Faithlife Sermons

Mark 6,45-52 - Expecting Miracles

Sermon  •  Submitted
0 ratings
Notes & Transcripts

Mark 6:45-52 – Expecting Miracles

Over the last few weeks we have looked

at Jesus miracles:

miracles of healing,

the raising of Jairus daugther,

and the feeding of the 5000…

And today we want ot look at the miracle of

       Jesus walking on the water.

Let me ask you,

Do you believe in miracles?

Do you believe that miracles still happen today?

Aside from what we see in the Media,

       “Miracle on the Hudson” – just a few weeks back…

       Do we really believe that they still happen today?

And if so,

       How do we experience miracles today?

What is a miracle anyway?

According to Wikipedia[1],

A miracle is a sensibly perceptible interruption

of the laws of nature,

such that can only be explained by divine intervention…

In casual usage,

"miracle" may also refer to any statistically unlikely

but beneficial event,

(such as the survival of a natural disaster)

or [something] "wonderful"…

such as [the] birth of a child.

Other miracles might be:

survival of a fatal illness,

escaping a life threatening situation or 'beating the odds.'”

According to some of these definitions

miracles are not even all that uncommon today.

Even in our own congregation

       There are many people who have experienced

       God’s miraculous intervention in their lives.

Arnold Toynbee says that

believing in miracles is a basic necessity of mankind:

“The fundamental need of our world today

is a rebirth of belief in the supernatural.

If this rebirth is not forthcoming

from the more progressive creators of our mechanical culture,

it may come from the “backward” peoples

like the natives of Africa and Asia,

to those who have not yet become victims

of the proud materialism of the Great Powers.”[2]

That is a pretty convicting commentary

on our scientifically progressive culture, isn’t it.

I have long felt already that people

from more “unenlightend continents”

like Asia, Africa, and Latin America

have a much easier time accepting that miracles are real,

than many of us in North America and Europe

who have bought into the concept

that there is an easy scientific explanation

for the unexplainable.

Today we want to look at a miracle story

       from the life of Jesus.

And I want to invite you to look at this story

in a fresh way.


Let us turn to Mark 6:45-52.

Jesus had just finished feeding the 5000 in a deserted place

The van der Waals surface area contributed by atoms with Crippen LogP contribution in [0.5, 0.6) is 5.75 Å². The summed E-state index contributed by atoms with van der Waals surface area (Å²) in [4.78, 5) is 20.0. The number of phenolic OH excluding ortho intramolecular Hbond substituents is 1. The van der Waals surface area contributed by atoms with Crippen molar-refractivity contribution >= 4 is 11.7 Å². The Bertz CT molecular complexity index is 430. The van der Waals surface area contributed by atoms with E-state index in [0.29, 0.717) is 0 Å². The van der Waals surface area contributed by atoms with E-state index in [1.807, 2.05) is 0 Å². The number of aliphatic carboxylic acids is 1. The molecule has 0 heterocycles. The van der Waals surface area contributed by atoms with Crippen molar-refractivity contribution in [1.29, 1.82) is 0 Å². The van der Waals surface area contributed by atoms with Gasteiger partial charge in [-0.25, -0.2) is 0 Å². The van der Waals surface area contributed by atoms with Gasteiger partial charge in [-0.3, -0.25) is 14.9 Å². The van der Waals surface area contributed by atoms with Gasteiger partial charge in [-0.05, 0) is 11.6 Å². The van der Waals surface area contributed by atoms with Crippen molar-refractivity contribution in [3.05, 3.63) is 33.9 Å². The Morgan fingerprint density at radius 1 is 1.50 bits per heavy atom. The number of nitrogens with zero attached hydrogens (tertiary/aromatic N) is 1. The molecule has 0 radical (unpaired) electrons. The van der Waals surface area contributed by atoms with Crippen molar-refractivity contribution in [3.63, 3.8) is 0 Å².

with nothing more than

       five dinner rolls and two…

       (what was it again?) Jackfish?

And Mark continues to relate what happened next:

 45Immediately Jesus made his disciples get into the boat

and go on ahead of him to Bethsaida,

while he dismissed the crowd.

46After leaving them,

he went up on a mountainside to pray.

 47When evening came,

the boat was in the middle of the lake,

and he was alone on land.

48He saw the disciples straining at the oars,

because the wind was against them.

About the fourth watch of the night he went out to them,

walking on the lake.

He was about to pass by them,

49but when they saw him walking on the lake,

they thought he was a ghost.

They cried out, 50because they all saw him and were terrified.

Immediately he spoke to them and said,

"Take courage! It is I. Don't be afraid."

51Then he climbed into the boat with them,

and the wind died down.

They were completely amazed,

52for they had not understood about the loaves;

their hearts were hardened.


This story is full of surprizing twists,

       And like the rest of the Gospel of Mark,

       There is much more here than meets the eye.

Timothy Geddert,

       in the Believers Church Bible Commentary on Mark

tells us about the Evening Plans (6:45–46)

that Jesus had after the miraculous feeding.

The crowds had listened to a very long sermon of Jesus

       before being fed by the Good Shepherd in the desert.

Jesus sends the disciples out onto the lake in the boat

While the crowds are sent back to their home.

The Good Shepherd has provided nourishment for their souls

and for their bodies.

Jesus himself heads up into the hills to pray.


The disciples’ boat leaves before darkness sets in,

and almost immediately a storm picks up.

Jesus sees the disciples straining at the oars

against an adverse wind (6:48).

Exhausted from all the activities of the day

they are now rowing with all their might

to make it to the other shore alive.

The last time they battled a storm,

Jesus was with them in the boat

and he had only spoken a word

and the storm calmed down (4:39).

Mark gives us a play-by-play of the events:

after sending them ahead by boat,

Jesus goes up on a mountain to pray.

In the twilight

he was watching the boat in the middle of the lake.

He could see who they were straining

and fighting with the waves.

Isn’t it odd,

       that Jesus is just standing there,

       watching their life and death struggle

       from a distance,

       and not doing anything?

A whole night passes

after Jesus has become aware that his disciples are struggling,

and before he comes out to them.

In the evening (probably between 6:00–9:00 p.m.)

Jesus sees his disciples struggling on the lake.

Early in the morning

(literally, about the fourth watch, 3:00–6:00 a.m.),

Jesus comes walking on the water.

Jesus can’t be bothered from his prayer time,

even though he knows that the disciples

aren’t getting anywhere fast.

He doesn’t immediately come out to help them…

Instead, he deliberately waits an entire night

before making a move to help them.

The disciples struggle to survive the storm…

Jesus spends his time in prayer.

When Jesus finally does come out,

       we encounter another puzzling turn of events.

The story gives us the impression